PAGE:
Atmospheric Sciences Research Spotlight

Mysterious Anomaly Interrupts Stratospheric Wind Pattern

For the first time, scientists have observed a deviation from the typical alternating pattern of easterly and westerly winds in the equatorial stratosphere.

Source: Geophysical Research Letters

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The weather we experience on Earth typically occurs in the troposphere, the lowest layer of the atmosphere. But the stratosphere, which envelops the planet just above the troposphere, is home to winds of its own. In a new study, Newman et al. report an anomalous interruption in an otherwise reliable stratospheric wind pattern known as the quasi-biennial oscillation.

Each cycle of the quasi-biennial oscillation begins with strong westerly winds that flow through the stratosphere in a belt around the equator. Over the course of about 1 year, these winds gradually weaken and descend in altitude to the lower stratosphere as easterly winds replace them. These easterly winds slowly sink and weaken, too, as westerly winds return. The cycle repeats roughly once every 28 months.

Since 1953, scientists have observed equatorial winds by instruments known as radiosondes, which are carried skyward by weather balloons. The quasi-biennial oscillation was discovered in the early 1960s. Although the timing of each cycle has sometimes varied by a few months, the pattern as a whole has remained uninterrupted—until now.

Using radiosonde data from several equatorial locations around the world, the scientists discovered that the quasi-biennial oscillation began to deviate from its usual pattern in late 2015. At that time, westerly winds were descending in altitude and should have continued to sink and weaken as easterlies replaced them.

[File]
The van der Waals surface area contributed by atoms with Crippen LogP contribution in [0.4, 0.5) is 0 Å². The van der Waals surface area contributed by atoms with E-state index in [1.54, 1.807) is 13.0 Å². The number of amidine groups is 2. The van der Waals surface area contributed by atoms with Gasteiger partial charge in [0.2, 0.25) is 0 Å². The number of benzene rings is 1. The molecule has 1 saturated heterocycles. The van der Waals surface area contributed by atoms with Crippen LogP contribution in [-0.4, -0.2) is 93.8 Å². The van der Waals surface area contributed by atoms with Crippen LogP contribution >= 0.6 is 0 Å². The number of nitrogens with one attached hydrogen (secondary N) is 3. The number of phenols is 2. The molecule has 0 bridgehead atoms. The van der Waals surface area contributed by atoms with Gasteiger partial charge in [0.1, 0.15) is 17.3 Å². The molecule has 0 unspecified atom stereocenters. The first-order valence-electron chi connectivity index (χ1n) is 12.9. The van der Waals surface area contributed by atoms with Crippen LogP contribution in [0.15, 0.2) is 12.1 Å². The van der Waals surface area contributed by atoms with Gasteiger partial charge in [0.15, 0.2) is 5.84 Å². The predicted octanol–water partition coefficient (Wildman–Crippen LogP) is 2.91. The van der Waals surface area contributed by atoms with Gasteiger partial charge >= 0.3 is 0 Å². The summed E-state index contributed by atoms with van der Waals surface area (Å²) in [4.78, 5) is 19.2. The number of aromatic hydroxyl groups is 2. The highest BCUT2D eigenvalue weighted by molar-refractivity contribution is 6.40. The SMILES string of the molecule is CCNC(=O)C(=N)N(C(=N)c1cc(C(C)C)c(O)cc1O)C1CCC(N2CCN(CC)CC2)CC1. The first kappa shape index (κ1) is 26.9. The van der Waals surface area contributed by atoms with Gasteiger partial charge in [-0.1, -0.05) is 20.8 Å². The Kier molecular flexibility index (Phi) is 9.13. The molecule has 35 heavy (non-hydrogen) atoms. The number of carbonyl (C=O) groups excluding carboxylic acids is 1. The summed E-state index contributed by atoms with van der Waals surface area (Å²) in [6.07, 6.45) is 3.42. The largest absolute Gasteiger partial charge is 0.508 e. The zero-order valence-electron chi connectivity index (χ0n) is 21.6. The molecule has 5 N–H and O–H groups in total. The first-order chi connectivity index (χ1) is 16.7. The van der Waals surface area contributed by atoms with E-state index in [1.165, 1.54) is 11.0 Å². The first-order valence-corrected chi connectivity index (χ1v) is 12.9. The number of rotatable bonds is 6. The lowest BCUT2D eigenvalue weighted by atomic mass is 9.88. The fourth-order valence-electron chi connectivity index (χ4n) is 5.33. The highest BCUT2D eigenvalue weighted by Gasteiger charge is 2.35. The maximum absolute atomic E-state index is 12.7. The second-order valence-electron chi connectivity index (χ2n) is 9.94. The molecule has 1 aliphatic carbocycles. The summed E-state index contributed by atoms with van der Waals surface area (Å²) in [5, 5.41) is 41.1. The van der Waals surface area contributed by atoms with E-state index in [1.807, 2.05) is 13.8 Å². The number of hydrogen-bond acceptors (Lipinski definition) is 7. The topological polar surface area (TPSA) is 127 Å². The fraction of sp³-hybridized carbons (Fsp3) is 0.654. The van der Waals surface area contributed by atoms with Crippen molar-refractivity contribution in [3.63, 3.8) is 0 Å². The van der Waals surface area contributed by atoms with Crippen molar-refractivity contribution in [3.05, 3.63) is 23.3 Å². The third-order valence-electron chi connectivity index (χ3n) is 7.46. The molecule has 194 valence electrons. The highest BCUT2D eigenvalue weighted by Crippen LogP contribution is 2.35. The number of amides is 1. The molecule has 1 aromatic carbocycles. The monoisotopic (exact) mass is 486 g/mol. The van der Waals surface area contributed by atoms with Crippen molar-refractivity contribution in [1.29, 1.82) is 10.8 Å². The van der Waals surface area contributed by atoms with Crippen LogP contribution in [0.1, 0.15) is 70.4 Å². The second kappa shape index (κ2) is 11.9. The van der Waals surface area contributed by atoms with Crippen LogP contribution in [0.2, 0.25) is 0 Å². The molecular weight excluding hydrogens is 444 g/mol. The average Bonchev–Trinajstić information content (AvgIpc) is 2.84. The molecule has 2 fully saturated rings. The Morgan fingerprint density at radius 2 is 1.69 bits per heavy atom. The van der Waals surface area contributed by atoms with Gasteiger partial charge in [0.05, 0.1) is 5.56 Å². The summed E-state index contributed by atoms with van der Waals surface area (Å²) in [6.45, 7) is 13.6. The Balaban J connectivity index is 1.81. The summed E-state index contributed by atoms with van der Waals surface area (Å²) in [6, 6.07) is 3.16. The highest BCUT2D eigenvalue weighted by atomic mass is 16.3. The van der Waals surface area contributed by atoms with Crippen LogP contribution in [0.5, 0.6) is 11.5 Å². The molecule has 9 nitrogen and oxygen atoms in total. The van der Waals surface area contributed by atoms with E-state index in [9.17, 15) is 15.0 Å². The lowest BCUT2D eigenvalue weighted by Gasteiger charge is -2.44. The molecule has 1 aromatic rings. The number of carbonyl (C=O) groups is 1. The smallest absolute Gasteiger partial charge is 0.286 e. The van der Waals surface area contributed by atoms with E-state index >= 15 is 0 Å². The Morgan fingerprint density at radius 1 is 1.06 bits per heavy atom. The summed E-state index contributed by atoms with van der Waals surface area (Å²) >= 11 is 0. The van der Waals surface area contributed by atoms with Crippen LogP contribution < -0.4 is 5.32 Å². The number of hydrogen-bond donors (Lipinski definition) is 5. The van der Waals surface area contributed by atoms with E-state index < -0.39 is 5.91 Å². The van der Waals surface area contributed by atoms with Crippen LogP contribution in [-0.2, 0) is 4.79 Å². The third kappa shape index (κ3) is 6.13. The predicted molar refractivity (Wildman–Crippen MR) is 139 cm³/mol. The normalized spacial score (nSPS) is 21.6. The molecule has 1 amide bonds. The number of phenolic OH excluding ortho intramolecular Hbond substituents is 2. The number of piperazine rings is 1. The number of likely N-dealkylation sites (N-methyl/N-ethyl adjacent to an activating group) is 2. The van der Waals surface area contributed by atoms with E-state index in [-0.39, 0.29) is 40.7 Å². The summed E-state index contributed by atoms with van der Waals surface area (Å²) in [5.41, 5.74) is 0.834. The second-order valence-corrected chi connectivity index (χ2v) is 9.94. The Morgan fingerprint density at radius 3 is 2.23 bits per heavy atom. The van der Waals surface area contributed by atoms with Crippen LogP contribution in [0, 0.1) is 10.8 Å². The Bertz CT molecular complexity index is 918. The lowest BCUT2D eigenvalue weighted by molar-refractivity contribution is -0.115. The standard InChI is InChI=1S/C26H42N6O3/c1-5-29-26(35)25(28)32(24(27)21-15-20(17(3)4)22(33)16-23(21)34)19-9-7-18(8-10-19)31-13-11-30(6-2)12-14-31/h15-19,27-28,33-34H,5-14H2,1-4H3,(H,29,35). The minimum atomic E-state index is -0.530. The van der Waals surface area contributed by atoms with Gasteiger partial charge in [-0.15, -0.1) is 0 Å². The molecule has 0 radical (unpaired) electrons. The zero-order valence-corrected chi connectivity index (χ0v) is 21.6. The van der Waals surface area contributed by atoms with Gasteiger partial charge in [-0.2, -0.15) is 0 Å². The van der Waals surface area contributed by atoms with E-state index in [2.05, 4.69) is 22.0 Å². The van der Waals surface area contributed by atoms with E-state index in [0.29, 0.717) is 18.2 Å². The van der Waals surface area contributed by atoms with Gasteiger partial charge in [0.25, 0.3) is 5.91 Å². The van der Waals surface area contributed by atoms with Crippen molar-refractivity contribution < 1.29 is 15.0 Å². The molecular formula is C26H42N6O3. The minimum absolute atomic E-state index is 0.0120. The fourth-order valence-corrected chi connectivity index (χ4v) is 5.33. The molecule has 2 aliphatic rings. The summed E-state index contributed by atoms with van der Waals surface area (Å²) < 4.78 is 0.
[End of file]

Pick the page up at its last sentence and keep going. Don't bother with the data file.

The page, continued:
Instead, the westerly winds shifted upward and seemed to cut off the descent of high-altitude easterlies before they could begin their usual dominance. Additional easterly winds developed at lower altitudes in the stratosphere, beneath the rising westerlies. However, by June, the westerlies appeared to have resumed their normal descent.

The researchers plan to continue analyzing wind and temperature data to determine what caused this anomaly and what its implications may be. Their investigation will include an exploration of possible connections with the 2015–2016 El Niño and climate change. (Geophysical Research Letters, doi:10.1002/2016GL070373, 2016)

—Sarah Stanley, Freelance Writer

Citation: Stanley, S. (2016), Mysterious anomaly interrupts stratospheric wind pattern, Eos, 97, doi:10.1029/2016EO058557. Published on 02 September 2016.
© 2016. The authors. CC BY-NC-ND 3.0
  • Howard Roark

    One could suggest a more turbelent stratosphere might create unusual weather conditions in a variety of locations. Historic agricultural patterns would be challenged and likely crop failures may become more numerous. Humanity may be stressed to feed everyone, and with a Trump energy program that ignors science a more turbelent atmosphere may become the norm more rapidly.

  • Cindy Burton

    Would the injection of stratospheric aerosols via geoengineering not be a possible cause?

  • Android

    Gospel According to Luke 21:10-11.

  • R.J.

    So will it it being be negative by Winter?